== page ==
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- (intransitive, botany, horticulture) Of a seed, to begin to grow, to sprout roots and leaves.
- 1631, [Francis Bacon], “(please specify |century=I to X)”, in Sylua Syluarum: Or A Naturall Historie. In Ten Centuries. […], 3rd edition, London: […] VVilliam Rawley; [p]rinted by J[ohn] H[aviland] for William Lee […], OCLC 1044372886:
- the Chalcites, which hath a Spirit that will put forth and germinate
- 2014 April 5, “Quite interesting: A quietly intriguing column from the brains behind QI, the BBC quiz show. This week; QI orchids you not”, in The Daily Telegraph (Weekend), page W22:
- Orchids rely on fungi to reproduce. Their tiny seeds don't have any on-board nutrients (like beans and apples) and will not germinate until they are infected by a symbiotic fungus which supplies them with food. Known as a protocorm, this tiny orchid-fungus ball grows, turns green and eventually starts to photosynthesise.
- 2014 December 23, Olivia Judson, “The hemiparasite season [print version: Under the hemiparasite, International New York Times, 24–25 December 2014, page 7]”, in The New York Times, archived from the original on 23 December 2014:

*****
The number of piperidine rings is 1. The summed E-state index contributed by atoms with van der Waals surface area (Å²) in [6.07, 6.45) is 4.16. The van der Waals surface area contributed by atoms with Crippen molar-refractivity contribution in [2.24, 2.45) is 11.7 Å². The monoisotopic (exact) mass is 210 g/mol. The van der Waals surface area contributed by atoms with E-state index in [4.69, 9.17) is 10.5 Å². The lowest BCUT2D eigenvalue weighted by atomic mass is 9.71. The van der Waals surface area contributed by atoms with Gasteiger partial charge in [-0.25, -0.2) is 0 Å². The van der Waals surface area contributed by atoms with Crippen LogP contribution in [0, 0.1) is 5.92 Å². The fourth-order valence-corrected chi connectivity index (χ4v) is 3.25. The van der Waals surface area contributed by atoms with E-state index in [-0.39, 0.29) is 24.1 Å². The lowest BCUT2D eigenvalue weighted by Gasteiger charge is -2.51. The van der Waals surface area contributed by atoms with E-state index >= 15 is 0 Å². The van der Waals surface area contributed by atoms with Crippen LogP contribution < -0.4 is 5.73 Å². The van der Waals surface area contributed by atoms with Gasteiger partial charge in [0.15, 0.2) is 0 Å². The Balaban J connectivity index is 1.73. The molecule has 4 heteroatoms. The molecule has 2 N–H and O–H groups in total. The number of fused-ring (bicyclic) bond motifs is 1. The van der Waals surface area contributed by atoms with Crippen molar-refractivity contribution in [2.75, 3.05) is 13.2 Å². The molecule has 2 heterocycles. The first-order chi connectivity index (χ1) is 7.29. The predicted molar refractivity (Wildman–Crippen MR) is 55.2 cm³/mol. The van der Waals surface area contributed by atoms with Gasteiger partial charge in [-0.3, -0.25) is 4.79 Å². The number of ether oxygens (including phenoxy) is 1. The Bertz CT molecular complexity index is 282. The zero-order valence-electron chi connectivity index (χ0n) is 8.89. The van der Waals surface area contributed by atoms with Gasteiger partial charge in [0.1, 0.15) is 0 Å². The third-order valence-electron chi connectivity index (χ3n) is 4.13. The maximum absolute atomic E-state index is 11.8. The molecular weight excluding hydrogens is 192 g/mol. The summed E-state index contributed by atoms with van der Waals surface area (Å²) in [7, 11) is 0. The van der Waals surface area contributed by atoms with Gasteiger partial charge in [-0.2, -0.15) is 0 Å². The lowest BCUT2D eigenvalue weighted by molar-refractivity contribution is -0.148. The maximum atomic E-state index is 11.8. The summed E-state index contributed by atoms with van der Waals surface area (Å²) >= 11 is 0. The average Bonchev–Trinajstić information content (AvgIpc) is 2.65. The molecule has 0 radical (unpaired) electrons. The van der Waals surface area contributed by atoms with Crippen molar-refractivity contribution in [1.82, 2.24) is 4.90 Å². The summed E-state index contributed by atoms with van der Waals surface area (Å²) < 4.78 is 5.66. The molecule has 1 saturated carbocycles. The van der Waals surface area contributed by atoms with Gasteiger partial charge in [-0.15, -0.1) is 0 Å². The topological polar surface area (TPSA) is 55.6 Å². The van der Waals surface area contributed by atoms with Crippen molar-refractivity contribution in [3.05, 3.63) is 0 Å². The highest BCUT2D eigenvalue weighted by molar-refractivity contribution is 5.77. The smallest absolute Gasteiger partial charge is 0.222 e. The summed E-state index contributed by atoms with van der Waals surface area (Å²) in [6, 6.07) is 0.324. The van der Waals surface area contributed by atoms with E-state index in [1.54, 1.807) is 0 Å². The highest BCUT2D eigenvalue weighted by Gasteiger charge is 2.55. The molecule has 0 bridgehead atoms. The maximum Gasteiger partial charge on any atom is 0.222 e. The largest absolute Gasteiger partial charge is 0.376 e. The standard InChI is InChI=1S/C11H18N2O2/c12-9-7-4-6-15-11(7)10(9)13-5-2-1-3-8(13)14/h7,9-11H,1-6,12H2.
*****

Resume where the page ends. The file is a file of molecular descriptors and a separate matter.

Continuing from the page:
- […] The flesh [of the mistletoe berry] is sticky, and forms strings and ribbons between my thumb and forefinger. For the mistletoe, this viscous goop – and by the way, viscous comes to English from viscum – is crucial. The stickiness means that, after eating the berries, birds often regurgitate the seeds and then wipe their bills on twigs – leading to the seeds' getting glued to the tree, where they can germinate and begin the cycle anew.
- (transitive) To cause to grow; to produce.
- ackerspyre (Chester)
sprout or produce buds
cause to grow